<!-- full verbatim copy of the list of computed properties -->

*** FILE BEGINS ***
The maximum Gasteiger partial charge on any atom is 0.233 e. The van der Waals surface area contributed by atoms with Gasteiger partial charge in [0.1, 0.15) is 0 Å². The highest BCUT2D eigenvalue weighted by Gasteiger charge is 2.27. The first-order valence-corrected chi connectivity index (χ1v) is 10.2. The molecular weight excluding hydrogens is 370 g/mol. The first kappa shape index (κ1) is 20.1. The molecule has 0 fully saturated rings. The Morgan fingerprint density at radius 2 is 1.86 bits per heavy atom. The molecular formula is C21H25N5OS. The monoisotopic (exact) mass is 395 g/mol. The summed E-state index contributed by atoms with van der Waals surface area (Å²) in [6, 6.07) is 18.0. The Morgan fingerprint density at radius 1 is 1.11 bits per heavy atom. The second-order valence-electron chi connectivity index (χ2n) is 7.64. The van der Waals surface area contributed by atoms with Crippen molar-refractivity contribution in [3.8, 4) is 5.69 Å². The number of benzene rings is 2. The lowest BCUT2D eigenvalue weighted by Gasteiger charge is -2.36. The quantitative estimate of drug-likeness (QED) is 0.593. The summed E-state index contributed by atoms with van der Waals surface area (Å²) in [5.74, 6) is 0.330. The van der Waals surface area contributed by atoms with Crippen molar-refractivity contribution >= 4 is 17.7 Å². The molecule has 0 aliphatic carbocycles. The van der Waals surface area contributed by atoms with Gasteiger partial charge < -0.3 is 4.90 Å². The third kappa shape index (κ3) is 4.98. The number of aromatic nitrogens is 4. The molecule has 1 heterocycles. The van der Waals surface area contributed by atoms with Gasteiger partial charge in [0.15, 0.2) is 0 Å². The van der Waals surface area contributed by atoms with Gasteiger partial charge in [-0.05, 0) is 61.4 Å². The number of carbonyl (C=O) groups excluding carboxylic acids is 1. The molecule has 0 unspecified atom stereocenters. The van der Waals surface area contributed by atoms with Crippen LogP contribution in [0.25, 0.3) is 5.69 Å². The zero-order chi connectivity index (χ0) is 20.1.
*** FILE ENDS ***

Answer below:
The maximum Gasteiger partial charge on any atom is 0.233 e. The van der Waals surface area contributed by atoms with Gasteiger partial charge in [0.1, 0.15) is 0 Å². The highest BCUT2D eigenvalue weighted by Gasteiger charge is 2.27. The first-order valence-corrected chi connectivity index (χ1v) is 10.2. The molecular weight excluding hydrogens is 370 g/mol. The first kappa shape index (κ1) is 20.1. The molecule has 0 fully saturated rings. The Morgan fingerprint density at radius 2 is 1.86 bits per heavy atom. The molecular formula is C21H25N5OS. The monoisotopic (exact) mass is 395 g/mol. The summed E-state index contributed by atoms with van der Waals surface area (Å²) in [6, 6.07) is 18.0. The Morgan fingerprint density at radius 1 is 1.11 bits per heavy atom. The second-order valence-electron chi connectivity index (χ2n) is 7.64. The van der Waals surface area contributed by atoms with Crippen molar-refractivity contribution in [3.8, 4) is 5.69 Å². The number of benzene rings is 2. The lowest BCUT2D eigenvalue weighted by Gasteiger charge is -2.36. The quantitative estimate of drug-likeness (QED) is 0.593. The summed E-state index contributed by atoms with van der Waals surface area (Å²) in [5.74, 6) is 0.330. The van der Waals surface area contributed by atoms with Crippen molar-refractivity contribution >= 4 is 17.7 Å². The molecule has 0 aliphatic carbocycles. The van der Waals surface area contributed by atoms with Gasteiger partial charge < -0.3 is 4.90 Å². The third kappa shape index (κ3) is 4.98. The number of aromatic nitrogens is 4. The molecule has 1 heterocycles. The van der Waals surface area contributed by atoms with Gasteiger partial charge in [0.15, 0.2) is 0 Å². The van der Waals surface area contributed by atoms with Gasteiger partial charge in [-0.05, 0) is 61.4 Å². The number of carbonyl (C=O) groups excluding carboxylic acids is 1. The molecule has 0 unspecified atom stereocenters. The van der Waals surface area contributed by atoms with Crippen LogP contribution in [0.25, 0.3) is 5.69 Å². The zero-order chi connectivity index (χ0) is 20.1.